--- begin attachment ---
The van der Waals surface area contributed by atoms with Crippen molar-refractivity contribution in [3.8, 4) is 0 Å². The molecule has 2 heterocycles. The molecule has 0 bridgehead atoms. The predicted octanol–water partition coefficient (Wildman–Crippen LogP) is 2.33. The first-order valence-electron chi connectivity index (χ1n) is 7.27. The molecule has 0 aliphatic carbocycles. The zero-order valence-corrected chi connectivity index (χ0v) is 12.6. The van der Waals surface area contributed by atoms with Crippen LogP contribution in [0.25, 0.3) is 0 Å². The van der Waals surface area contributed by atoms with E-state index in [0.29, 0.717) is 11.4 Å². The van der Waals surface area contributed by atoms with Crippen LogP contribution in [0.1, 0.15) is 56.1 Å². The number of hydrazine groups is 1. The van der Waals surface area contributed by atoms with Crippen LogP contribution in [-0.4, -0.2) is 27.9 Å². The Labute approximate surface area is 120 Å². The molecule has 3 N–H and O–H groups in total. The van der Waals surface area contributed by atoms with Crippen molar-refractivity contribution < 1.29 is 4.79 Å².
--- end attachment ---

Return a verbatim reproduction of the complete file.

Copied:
The van der Waals surface area contributed by atoms with Crippen molar-refractivity contribution in [3.8, 4) is 0 Å². The molecule has 2 heterocycles. The molecule has 0 bridgehead atoms. The predicted octanol–water partition coefficient (Wildman–Crippen LogP) is 2.33. The first-order valence-electron chi connectivity index (χ1n) is 7.27. The molecule has 0 aliphatic carbocycles. The zero-order valence-corrected chi connectivity index (χ0v) is 12.6. The van der Waals surface area contributed by atoms with Crippen LogP contribution in [0.25, 0.3) is 0 Å². The van der Waals surface area contributed by atoms with E-state index in [0.29, 0.717) is 11.4 Å². The van der Waals surface area contributed by atoms with Crippen LogP contribution in [0.1, 0.15) is 56.1 Å². The number of hydrazine groups is 1. The van der Waals surface area contributed by atoms with Crippen LogP contribution in [-0.4, -0.2) is 27.9 Å². The Labute approximate surface area is 120 Å². The molecule has 3 N–H and O–H groups in total. The van der Waals surface area contributed by atoms with Crippen molar-refractivity contribution < 1.29 is 4.79 Å².